What a day for Patrick Wisdom, the 29-year-old reserve fill-in, who is stepping up because the Cubs are without so many guys on the positional side. He singled and homered twice, with a big smile in the process.
Through 16 plate appearances, Wisdom is hitting .467/.500/1.133 (334 wRC+) with three homers. It’s really been quite fun to watch.
Wisdom also lodged a strikeout on the day … taking a 3-2 pitch that was about four inches off the plate. So between that should-be walk and that one he crushed last week that the wind blew back 75 feet, if you were just eyeballing his performance, rather than his numbers, you could argue Wisdom has been even better in his small sample.
So then the question I hear a lot: is Wisdom actually A Guy, or is he just on a flukey streak? And if he’s A Guy, how does a 29-year-old who is good not break out in the big leagues long before now?
To that second part, I certainly have thoughts, but I’d be derelict in my duty if I didn’t admit that, much more often than not, short-term pop-up guys like Wisdom eventually fade and fade hard. We’ve seen it before, we’ll see it again, pitchers and scouts adjust, baseball is hard, etc.
But I would *also* be derelict if I didn’t point out that Wisdom’s experience and trajectory aren’t quite the same as some other 29-year-old you might’ve seen pop for a couple weeks. For one thing, this isn’t his first big league experience. He had the same kind of stretch like this as a part-time/bench guy with the Cardinals over 32 games back in 2018. That year, after developing along a normal path for a 2012 compensatory draft pick (52nd overall), Wisdom was raking at Triple-A as a third baseman before getting that taste of the bigs at age 26. Not all that unusual for a dude who might become A Guy.
After the season, the Cardinals had a full set of corners and also had designs on acquiring Paul Goldschmidt to put them over the top at first base. Anticipating there wouldn’t be a spot for Wisdom (who can play the corner outfield spots, but has very limited experience there and I don’t get the sense that he’s expected to be particularly good at it), the Cardinals traded him to the Rangers for Drew Robinson, a more traditional outfield prospect at a similar age/experience/upside level. With the Rangers, Wisdom stayed at Triple-A most of the year, getting BABIP’d and behind a surprisingly large volume of corner infielders and outfielders who stayed health that year.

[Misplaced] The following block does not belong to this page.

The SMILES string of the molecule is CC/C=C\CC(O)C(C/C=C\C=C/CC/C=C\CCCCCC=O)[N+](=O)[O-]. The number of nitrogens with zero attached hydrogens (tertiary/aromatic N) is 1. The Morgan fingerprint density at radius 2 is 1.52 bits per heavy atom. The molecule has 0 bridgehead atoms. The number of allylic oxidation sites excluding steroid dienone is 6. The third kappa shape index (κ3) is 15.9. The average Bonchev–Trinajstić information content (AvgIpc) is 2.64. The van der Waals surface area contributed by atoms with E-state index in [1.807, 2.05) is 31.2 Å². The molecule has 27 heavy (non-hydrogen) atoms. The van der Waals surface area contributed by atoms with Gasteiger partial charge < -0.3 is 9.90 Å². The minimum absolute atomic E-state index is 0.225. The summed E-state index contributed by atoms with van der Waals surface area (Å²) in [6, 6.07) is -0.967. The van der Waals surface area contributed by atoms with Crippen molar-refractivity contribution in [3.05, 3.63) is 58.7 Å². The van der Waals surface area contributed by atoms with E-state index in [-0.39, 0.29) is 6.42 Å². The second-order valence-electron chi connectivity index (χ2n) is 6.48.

Just like that, Wisdom was a minor league free agent, and the Cubs jumped on him before the 2020 season. Then the pandemic happened, and although he got time at the alt site (Cubs were impressed), we didn’t really get to see much of him during the big league season. It was just kind of a lost year.
So, that’s how you get to 2021, with the Cubs retaining Wisdom, letting him continue to work, and watching him once again rake at Triple-A before this big league opportunity presented itself. Even at 29, yes, Wisdom might still be A Guy. A starter for years who hits in the middle of the order? Maybe not. But capable of holding down a spot and holding his own at the plate for a while? Yeah, I think maybe so. And maybe more? Maybe he’s the positional equivalent of what the Cubs have had so much success doing on the pitching side? Maybe! We’ll just have to keep on watching.
Strikeouts have been the big bugaboo in recent years for the hard-swinging righty, but he takes his walks and hits for so much power that it might even out. Here’s hoping he keeps drawing starts until the cascade of returning position players forces him to a bench role, and then maybe back to Triple-A (he does have options). He’s probably buying the Cubs some time to be patient, at least.
Oh, and can’t lie. Having Wisdom actually establish himself as a big leaguer – bench or otherwise – after years of not really getting a shot with the Cardinals would be awfully satisfying.
UPDATE … he homered again tonight.